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I want to translate the following as a passive periphrastic:

You must give your money to me!

My attempt so far is:

pecunia tua tibi danda est mihi

Because Latin rarely acknowledges word order, that is the same as:

pecunia tua mihi danda est tibi

Which could be misinterpreted as:

I must give your money to you!

Which has an entirely separate meaning, completely different from what I want to say. Is it possible to differentiate in this scenario the difference between the indirect object and the agent? Would syntax take over in this case? Or is it impossible to have such a structure?

Note: This is about the grammar, not the vocabulary. I am not interested in a solution that involves different vocabulary or uses anything other than the passive periphrastic. Other cases are allowed if they also involve conflicting datives in the passive periphrastic structure.

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    I can't be bothered to seek out a citation right now, but when this conundrum occurred the Romans would sometimes put the agent into the ablative + a(b). – Anonym Sep 4 '17 at 22:54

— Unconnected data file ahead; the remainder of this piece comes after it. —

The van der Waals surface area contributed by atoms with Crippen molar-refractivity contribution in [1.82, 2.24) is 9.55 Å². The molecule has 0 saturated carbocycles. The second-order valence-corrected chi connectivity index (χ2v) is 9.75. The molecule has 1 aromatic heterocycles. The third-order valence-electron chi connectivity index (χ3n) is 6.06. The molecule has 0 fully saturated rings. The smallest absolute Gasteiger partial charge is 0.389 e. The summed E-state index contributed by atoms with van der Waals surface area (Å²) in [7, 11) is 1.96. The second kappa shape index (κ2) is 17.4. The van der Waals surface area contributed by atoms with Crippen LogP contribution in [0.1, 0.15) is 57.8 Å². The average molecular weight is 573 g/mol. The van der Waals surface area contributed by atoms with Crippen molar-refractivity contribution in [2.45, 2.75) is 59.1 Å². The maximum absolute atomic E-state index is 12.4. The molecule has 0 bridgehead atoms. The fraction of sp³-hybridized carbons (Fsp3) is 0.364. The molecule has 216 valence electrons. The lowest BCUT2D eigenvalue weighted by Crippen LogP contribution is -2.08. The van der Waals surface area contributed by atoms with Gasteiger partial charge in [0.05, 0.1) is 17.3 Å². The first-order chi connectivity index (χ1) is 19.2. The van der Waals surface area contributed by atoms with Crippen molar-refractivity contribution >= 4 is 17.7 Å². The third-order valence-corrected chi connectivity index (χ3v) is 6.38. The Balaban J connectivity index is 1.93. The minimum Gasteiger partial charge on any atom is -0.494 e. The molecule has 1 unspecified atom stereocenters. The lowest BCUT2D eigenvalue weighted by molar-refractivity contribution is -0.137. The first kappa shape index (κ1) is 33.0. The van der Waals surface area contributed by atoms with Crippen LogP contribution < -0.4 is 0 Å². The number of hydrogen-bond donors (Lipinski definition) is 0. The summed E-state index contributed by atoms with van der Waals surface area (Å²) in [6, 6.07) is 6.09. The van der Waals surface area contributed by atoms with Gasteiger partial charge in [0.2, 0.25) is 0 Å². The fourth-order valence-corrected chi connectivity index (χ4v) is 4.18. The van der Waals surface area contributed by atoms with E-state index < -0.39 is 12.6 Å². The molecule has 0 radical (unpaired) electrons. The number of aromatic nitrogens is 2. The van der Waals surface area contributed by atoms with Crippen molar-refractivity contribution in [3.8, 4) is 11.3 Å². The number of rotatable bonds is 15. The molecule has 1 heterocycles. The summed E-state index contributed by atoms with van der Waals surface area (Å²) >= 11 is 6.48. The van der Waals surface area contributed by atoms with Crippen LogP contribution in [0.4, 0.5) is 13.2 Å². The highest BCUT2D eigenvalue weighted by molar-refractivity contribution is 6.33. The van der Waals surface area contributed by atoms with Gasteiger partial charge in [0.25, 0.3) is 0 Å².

• @Anonym: Indeed, that is what I was taught as a rule. And I don't remember ever writing it off as a fiction when reading, so I suspect it's reasonably accurate. You can always find a citation later and turn it into an answer. – Cerberus Sep 5 '17 at 0:01
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    @Anonym Gildersleeve & Lodge 355: "To avoid ambiguity, especially when the verb itself take a the Dat., the Abl. with ab (a) is employed for the sake of clearness...When there is no ambiguity, there is no need of ab. [then he gives the example] Linguae moderandum est mihi, I must put bounds to my tongue. – C. M. Weimer Oct 8 '17 at 20:41
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It is indeed possible: in such cases, one uses a/ab/abs with the person who is to act, to avoid ambiguity.

Weimer (above) provides a reference, Gildersleeve & Lodge 355:

To avoid ambiguity, especially when the verb itself takes the Dat., the Abl. with ab (a) is employed for the sake of clearness...When there is no ambiguity, there is no need of ab. [then he gives the example] Linguae moderandum est mihi, "I must put bounds to my tongue".

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